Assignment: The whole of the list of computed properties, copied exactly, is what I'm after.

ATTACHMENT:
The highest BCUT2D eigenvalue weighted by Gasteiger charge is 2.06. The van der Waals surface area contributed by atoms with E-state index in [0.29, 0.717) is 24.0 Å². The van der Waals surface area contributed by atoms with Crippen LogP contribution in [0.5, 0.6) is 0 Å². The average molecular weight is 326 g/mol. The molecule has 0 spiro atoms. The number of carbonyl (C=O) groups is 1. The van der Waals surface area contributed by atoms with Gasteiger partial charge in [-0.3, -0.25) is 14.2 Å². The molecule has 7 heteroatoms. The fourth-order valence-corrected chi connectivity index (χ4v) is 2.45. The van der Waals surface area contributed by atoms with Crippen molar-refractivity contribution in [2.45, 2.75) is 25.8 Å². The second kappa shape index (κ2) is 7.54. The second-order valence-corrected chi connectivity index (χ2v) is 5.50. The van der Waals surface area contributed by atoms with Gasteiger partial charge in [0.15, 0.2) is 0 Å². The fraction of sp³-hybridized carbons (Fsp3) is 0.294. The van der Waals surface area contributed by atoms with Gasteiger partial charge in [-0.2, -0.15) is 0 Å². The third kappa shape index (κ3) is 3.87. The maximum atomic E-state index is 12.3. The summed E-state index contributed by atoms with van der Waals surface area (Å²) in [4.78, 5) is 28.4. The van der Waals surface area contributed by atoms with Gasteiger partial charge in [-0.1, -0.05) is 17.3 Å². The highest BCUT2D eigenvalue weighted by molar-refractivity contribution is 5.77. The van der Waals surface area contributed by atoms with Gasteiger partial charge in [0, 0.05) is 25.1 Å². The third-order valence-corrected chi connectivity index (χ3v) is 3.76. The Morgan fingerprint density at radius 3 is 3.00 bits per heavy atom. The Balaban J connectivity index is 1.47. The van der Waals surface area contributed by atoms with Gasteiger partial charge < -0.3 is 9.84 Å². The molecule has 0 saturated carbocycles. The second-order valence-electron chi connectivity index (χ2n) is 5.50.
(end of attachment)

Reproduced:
The highest BCUT2D eigenvalue weighted by Gasteiger charge is 2.06. The van der Waals surface area contributed by atoms with E-state index in [0.29, 0.717) is 24.0 Å². The van der Waals surface area contributed by atoms with Crippen LogP contribution in [0.5, 0.6) is 0 Å². The average molecular weight is 326 g/mol. The molecule has 0 spiro atoms. The number of carbonyl (C=O) groups is 1. The van der Waals surface area contributed by atoms with Gasteiger partial charge in [-0.3, -0.25) is 14.2 Å². The molecule has 7 heteroatoms. The fourth-order valence-corrected chi connectivity index (χ4v) is 2.45. The van der Waals surface area contributed by atoms with Crippen molar-refractivity contribution in [2.45, 2.75) is 25.8 Å². The second kappa shape index (κ2) is 7.54. The second-order valence-corrected chi connectivity index (χ2v) is 5.50. The van der Waals surface area contributed by atoms with Gasteiger partial charge in [0.15, 0.2) is 0 Å². The fraction of sp³-hybridized carbons (Fsp3) is 0.294. The van der Waals surface area contributed by atoms with Gasteiger partial charge in [-0.2, -0.15) is 0 Å². The third kappa shape index (κ3) is 3.87. The maximum atomic E-state index is 12.3. The summed E-state index contributed by atoms with van der Waals surface area (Å²) in [4.78, 5) is 28.4. The van der Waals surface area contributed by atoms with Gasteiger partial charge in [-0.1, -0.05) is 17.3 Å². The highest BCUT2D eigenvalue weighted by molar-refractivity contribution is 5.77. The van der Waals surface area contributed by atoms with Gasteiger partial charge in [0, 0.05) is 25.1 Å². The third-order valence-corrected chi connectivity index (χ3v) is 3.76. The Morgan fingerprint density at radius 3 is 3.00 bits per heavy atom. The Balaban J connectivity index is 1.47. The van der Waals surface area contributed by atoms with Gasteiger partial charge < -0.3 is 9.84 Å². The molecule has 0 saturated carbocycles. The second-order valence-electron chi connectivity index (χ2n) is 5.50.